Understanding Scotland - Economy

Primary Author or Creator:
Mark Diffley
Diffley Partnership
Alternative Published Date
October 2021
Type of Resource:
survey report
Length (Pages, words, minutes etc...)
Fast Facts

People are feeling the financial sting of the pandemic. They are pessimistic about the economic and financial outlook. And with concern over rising prices. There is evidence of dissatisfaction with prevailing economic indicators and models. There is an appetite for a different economic settlement.

More details

01  3 in 4 people in Scotland believe that general economic conditions are worse now than over the past 12 months, and a third report that their own financial circumstances have deteriorated over the same time frame.

02  62% anticipate worsening economic conditions over the coming year. and 32% expect their financial situation to deteriorate. Only 15% and 17%, respectively, expect economic conditions and their own finances to get better.

03 People in the most deprived fifth of communities were 10 percentage points more likely to report a deterioration in their financial circumstances than those in the most affluent areas, while 61% of the unemployed and 52% of the inactive and unable to work have seen their situation worsen.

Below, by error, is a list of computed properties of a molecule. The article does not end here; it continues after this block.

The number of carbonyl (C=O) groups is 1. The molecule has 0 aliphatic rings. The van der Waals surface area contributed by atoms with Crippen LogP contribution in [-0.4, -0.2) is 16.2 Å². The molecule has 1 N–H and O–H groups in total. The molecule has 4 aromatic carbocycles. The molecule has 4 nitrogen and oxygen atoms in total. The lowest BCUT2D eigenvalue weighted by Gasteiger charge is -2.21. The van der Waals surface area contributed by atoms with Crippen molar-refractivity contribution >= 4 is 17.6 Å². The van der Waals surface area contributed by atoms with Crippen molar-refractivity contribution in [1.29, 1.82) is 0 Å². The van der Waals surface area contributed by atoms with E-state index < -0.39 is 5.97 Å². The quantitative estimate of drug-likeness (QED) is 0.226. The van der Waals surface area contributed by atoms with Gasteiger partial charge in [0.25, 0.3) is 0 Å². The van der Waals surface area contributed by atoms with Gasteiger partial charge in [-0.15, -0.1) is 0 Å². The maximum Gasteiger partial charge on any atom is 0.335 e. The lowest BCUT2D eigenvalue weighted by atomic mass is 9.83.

04 37% of people report that their income is not satisfactorily meeting their costs of living, rising to 50% in the most deprived fifth of neighbourhoods. 81% of people anticipate spending more on utility bills in the coming year, and 59% expect to spend more on food and drink.

05  Less than a third (31%) of people are satisfied with their balance between paid and unpaid commitments, and 22% are dissatisfied. People in the most affluent areas are twice as likely as those in the most deprived areas to be satisfied with their work-life balance.

06  42% of people in Scotland believe that the pandemic has shown the need to move away from GDP as an indicator of success, with only 14% disagreeing, and 59% believe there is a tension between economic growth and environmental prosperity.

07  45% judge that economic growth is the most effective way of improving living standards and wellbeing for the average member of society, with only 26% disagreeing.

08  62% believe that the economy, as it is currently organised, works primarily in the interests of business. Only 12% saying it works in the interests of most people, while 72% say it does not.

09  3 in 4 believe that the pandemic has shown the need to re-evaluate who creates real value in the economy, and 62% say it has shown the need to move to a wellbeing economy.

10  Only 16% of people said that the pandemic would ultimately change the economy for the better, compared to 54% disagreeing.